Multifamily: A Nut Hard to Crack
Tung Huynh, NEEP’s Public Policy Intern
Multifamily housing represents an important sector with large untapped energy savings potential. Cost-effective energy efficiency upgrades can reduce energy use by 15-30% in buildings with five or more residential units, translating to almost $3.4 billion in annual utility bill savings for the multifamily sector nationwide. Improving energy efficiency in the multifamily market also contributes to greater local housing affordability and the “green” job market for energy efficiency retrofits. Despite these potential benefits, energy efficiency in the multifamily sector still faces significant policy and market barriers due to the complex landscape of the multifamily world.
Stakeholders from the Northeast and Mid-Atlantic region are recognizing the importance of tackling the unique challenges of energy efficiency in multifamily buildings. NEEP will host a Regional Multifamily Workshop on Tuesday, June 18 in conjunction with the Northeast Energy Efficiency Summit to provide an overview of activities in the region and insights into policies and programs that can move the multifamily retrofit market forward. There will be three sessions presented by industry experts: Public Policy that Values and Support Retrofits, Finance, and Communications Methods and Strategies. Each has an important role in building momentum for achieving deep energy savings in this important market.
Attendees will include local, state, and federal government officials such as energy and housing officials, utilities, lenders, efficiency program administrators, non-governmental organizations, property owners/managers, industry advocates, and other stakeholders from the 11 Northeast and Mid-Atlantic states and the District of Columbia.
Multifamily Project Manager
Leading speakers include:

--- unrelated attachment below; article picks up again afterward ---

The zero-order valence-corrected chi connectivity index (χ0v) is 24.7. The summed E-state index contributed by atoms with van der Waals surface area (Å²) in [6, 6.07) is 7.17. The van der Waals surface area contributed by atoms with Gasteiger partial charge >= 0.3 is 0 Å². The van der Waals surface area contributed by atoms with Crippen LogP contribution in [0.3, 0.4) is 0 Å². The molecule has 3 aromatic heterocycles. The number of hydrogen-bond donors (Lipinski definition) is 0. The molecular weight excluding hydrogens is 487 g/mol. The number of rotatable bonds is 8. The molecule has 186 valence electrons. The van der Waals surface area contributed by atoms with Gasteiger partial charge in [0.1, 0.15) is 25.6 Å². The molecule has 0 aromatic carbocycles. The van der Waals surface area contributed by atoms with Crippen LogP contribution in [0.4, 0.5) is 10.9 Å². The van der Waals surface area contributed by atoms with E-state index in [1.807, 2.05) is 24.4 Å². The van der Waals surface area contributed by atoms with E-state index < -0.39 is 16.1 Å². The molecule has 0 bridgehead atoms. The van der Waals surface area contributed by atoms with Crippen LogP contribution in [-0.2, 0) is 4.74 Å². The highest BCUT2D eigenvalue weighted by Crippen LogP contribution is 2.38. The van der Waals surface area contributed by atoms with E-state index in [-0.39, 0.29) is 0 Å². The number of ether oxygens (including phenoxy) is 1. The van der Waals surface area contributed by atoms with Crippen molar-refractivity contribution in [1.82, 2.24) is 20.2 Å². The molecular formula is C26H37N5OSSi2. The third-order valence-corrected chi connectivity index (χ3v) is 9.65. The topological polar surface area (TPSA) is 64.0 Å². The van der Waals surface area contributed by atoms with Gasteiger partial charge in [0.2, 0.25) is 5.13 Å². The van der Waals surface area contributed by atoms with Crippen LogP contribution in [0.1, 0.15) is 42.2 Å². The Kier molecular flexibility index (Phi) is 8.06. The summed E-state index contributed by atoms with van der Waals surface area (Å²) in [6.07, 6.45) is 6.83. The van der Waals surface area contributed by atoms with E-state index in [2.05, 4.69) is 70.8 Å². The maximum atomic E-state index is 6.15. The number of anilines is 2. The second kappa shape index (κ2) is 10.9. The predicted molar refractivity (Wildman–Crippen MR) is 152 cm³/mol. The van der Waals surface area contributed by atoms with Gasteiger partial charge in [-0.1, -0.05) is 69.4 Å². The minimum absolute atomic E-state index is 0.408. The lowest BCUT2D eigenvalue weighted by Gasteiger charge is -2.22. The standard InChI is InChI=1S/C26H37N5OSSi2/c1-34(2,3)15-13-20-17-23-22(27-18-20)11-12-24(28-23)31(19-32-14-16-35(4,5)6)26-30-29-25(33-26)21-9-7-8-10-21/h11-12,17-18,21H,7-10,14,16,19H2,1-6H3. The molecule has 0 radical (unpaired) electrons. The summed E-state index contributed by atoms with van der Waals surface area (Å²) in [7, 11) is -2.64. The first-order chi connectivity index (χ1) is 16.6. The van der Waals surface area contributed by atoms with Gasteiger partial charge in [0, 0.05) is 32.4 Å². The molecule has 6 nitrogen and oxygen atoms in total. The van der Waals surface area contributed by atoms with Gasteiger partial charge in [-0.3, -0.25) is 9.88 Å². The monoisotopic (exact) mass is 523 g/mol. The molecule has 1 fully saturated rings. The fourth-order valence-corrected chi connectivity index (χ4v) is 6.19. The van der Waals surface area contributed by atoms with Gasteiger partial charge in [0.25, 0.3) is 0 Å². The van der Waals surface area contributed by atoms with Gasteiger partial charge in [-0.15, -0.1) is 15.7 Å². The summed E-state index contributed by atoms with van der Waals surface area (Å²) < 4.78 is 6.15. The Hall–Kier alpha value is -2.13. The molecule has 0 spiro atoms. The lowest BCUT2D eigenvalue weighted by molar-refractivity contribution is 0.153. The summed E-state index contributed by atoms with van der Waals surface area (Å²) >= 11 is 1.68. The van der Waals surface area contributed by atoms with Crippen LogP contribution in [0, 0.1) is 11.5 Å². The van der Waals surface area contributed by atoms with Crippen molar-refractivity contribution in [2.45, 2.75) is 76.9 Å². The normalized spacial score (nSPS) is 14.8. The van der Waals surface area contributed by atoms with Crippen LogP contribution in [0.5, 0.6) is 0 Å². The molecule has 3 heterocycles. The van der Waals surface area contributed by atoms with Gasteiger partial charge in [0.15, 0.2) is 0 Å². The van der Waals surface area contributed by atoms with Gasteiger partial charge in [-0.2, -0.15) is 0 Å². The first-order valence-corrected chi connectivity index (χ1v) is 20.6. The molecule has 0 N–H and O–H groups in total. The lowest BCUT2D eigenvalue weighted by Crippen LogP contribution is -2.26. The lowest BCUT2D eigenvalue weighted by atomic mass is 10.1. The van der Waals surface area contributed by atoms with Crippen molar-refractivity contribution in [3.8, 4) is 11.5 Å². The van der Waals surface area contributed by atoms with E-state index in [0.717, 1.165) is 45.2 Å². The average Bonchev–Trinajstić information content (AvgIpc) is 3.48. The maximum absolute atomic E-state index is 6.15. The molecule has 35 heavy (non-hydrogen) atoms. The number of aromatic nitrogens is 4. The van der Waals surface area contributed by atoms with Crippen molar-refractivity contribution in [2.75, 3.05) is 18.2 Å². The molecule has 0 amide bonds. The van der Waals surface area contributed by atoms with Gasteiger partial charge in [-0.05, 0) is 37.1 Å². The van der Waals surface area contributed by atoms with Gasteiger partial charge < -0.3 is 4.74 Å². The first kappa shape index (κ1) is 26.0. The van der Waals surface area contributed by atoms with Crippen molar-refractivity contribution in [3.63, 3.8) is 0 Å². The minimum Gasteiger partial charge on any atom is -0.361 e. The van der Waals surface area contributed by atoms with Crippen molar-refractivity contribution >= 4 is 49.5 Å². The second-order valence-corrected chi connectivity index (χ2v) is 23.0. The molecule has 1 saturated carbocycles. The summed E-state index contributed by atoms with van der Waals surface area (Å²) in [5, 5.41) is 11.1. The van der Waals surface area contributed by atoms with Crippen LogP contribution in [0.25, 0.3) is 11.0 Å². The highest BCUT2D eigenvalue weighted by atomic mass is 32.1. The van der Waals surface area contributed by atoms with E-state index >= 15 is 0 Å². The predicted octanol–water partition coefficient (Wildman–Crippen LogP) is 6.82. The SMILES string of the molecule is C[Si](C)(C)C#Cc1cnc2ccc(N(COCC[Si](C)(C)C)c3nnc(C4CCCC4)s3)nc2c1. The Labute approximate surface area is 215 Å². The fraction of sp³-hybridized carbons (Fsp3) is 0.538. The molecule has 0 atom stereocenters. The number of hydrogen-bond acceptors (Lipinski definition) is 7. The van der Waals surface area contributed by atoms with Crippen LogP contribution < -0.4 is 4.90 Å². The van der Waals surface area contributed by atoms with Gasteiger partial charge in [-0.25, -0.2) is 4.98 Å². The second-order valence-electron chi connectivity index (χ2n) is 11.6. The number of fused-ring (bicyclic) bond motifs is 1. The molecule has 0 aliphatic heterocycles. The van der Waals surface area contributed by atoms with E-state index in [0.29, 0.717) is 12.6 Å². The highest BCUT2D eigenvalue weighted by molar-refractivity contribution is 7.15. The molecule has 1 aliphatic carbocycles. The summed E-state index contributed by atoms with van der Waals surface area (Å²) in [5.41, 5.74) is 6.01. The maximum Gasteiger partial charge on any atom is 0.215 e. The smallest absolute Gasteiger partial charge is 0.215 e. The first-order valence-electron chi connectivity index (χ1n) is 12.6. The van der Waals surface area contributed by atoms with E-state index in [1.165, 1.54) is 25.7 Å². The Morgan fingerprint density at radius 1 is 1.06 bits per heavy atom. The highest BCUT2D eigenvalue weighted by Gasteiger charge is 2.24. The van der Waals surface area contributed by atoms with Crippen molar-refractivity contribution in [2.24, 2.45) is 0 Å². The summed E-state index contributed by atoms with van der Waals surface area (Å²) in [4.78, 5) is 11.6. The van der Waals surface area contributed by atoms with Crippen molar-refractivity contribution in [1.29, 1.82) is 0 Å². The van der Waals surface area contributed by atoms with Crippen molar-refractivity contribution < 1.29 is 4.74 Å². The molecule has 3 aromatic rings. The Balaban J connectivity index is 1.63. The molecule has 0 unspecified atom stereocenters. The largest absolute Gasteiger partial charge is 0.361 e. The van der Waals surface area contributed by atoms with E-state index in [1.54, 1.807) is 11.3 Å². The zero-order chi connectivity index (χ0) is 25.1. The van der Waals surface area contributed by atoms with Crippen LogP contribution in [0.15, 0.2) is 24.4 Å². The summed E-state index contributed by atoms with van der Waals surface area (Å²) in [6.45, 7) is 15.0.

- Ed Connolly, President, New Ecology
- Leslie Cook, Program Manager, Environmental Protection Agency
- Lisa Hodges, Senior Adviser, Oystertree Consulting
Gathering together as thought-leaders and stakeholders within the realm of multi-family efficiency is a crucial step in overcoming the barriers that face this particular market. We are excited to discover unprecedented, innovative ways to achieve our regional, national, and global goals for a cleaner energy portfolio alongside of a robust economy. We look forward to seeing you there!
The multifamily workshop at the ACEEE Market Transformation Symposium in Washington, D.C., attracted a large crowd of people wanting to join the conversation about innovative policies and programs in the multifamily housing sector. This event represented a prime example that the power of collaboration and conversation hold for the advancement of energy efficiency.
Presentations by Peter Ludwig and Rick Samson depicted the full-circle status of the U.S. multifamily market that uncovered connections between market characteristics, market barriers and market outlook. Rick and Peter both view multifamily efficiency from different viewpoints but face similar barriers and have the same goal at the end of their tunnels: multifamily energy efficiency market transformation. Ed Londergan, NEEP’s Multifamily Project Manager, moderated the session and provided his extensive multifamily experiences and leadership to the foundation of the conversation. Continue reading
Energy was high at NEEP’s Multi-Family Regional Leadership Group meeting, held February 27 in the “Civil Action” Court Room at EPA Region One’s Federal McCormack Building and via webinar. Stakeholders from Maine to Pennsylvania to Washington State came together to learn and share knowledge about multi-family energy efficiency opportunities and barriers. Speakers included Efficiency Maine Trust’s Rick Meinking, HR&A Advisor’s Candace Damon, and NYSERDA’s Mike Colgrove. It didn’t end there though.
Break-out sessions on Building Energy Rating, Market Barriers, and Funding and Financing encouraged discussion and brainstorming, which were shared with the rest of the 58 attendees. Dave Carey of Harcourt Brown & Carey Energy & Finance, for example, developed a great visualization that showed us what financing was available and to whom. MIT’s Alex Marks explained the benefits of building energy rating and disclosure, sharing the Peter Drucker quote, “things that are measured, are improved.”